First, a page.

Among the great engineers of the 20th century, who contributed the most to our 21st-century technologies? I say: Claude Shannon.
Shannon is best known for establishing the field of information theory. In a 1948 paper, one of the greatest in the history of engineering, he came up with a way of measuring the information content of a signal and calculating the maximum rate at which information could be reliably transmitted over any sort of communication channel. The article, titled “A Mathematical Theory of Communication,” describes the basis for all modern communications, including the wireless Internet on your smartphone and even an analog voice signal on a twisted-pair telephone landline. In 1966, the IEEE gave him its highest award, the Medal of Honor, for that work.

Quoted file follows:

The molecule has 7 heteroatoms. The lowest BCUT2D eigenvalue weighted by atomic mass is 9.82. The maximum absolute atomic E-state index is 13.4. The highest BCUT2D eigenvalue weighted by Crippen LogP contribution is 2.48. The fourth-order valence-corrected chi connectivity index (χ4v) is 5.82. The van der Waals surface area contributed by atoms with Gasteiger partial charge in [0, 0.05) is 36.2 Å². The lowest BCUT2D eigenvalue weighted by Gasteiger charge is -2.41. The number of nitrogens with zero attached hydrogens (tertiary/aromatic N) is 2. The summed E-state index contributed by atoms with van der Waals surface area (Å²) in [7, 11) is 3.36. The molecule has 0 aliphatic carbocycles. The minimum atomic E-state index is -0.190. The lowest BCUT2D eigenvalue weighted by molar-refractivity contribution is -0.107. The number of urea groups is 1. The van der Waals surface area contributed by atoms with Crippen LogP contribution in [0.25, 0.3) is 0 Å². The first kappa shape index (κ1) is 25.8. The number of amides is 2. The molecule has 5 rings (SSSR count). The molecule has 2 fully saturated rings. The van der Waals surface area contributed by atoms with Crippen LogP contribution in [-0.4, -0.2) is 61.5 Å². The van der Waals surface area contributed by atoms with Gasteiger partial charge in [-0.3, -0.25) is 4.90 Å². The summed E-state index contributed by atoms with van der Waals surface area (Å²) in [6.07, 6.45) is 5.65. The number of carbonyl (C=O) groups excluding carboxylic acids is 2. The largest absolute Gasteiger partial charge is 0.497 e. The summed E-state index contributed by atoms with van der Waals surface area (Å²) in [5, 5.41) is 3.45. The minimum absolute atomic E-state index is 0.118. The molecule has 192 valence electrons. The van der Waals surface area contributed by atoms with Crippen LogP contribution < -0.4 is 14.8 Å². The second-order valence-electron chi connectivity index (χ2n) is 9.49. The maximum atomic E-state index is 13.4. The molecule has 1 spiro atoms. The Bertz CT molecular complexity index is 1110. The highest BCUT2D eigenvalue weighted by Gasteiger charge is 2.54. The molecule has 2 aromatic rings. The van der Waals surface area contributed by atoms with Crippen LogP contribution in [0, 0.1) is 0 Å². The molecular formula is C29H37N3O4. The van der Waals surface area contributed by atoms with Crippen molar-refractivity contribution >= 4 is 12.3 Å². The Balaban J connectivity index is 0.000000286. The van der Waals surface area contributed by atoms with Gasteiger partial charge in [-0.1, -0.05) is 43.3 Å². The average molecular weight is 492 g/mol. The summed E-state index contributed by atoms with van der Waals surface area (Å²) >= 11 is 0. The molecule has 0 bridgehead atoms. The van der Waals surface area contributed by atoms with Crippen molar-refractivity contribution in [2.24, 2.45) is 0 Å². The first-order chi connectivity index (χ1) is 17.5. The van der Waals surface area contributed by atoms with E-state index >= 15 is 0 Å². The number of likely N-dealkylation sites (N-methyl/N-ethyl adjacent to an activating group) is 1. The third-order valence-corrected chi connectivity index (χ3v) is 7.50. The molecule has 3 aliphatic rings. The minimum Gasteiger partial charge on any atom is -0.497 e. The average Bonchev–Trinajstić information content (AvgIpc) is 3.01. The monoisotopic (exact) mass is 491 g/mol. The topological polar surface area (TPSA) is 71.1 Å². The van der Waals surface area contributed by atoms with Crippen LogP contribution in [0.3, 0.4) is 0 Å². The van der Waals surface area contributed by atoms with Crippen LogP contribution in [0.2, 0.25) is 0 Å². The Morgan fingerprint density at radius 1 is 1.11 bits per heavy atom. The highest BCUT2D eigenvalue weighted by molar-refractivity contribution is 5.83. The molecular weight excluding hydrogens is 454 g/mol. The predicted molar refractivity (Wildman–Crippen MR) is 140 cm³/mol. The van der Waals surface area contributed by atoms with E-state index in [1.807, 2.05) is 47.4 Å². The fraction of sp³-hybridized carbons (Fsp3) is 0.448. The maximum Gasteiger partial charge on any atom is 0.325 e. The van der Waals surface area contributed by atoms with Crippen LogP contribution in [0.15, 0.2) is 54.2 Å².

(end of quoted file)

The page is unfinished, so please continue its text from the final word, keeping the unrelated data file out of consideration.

If information theory had been Shannon’s only accomplishment, it would have been enough to secure his place in the pantheon. But he did a lot more.
A decade before, while working on his master’s thesis at MIT, he invented the logic gate. At the time, electromagnetic relays—small devices that use magnetism to open and close electrical switches—were used to build circuits that routed telephone calls or controlled complex machines. However, there was no consistent theory on how to design or analyze such circuits. The way people thought about them was in terms of the relay coils being energized or not. Shannon showed that Boolean algebra could be used to move away from the relays themselves, into a more abstract understanding of the function of a circuit. He used this algebra of logic to analyze, and then synthesize, switching circuits and to prove that the overall circuit worked as desired. In his thesis he invented the AND, OR, and NOT logic gates. Logic gates are the building blocks of all digital circuits, upon which the entire edifice of computer science is based.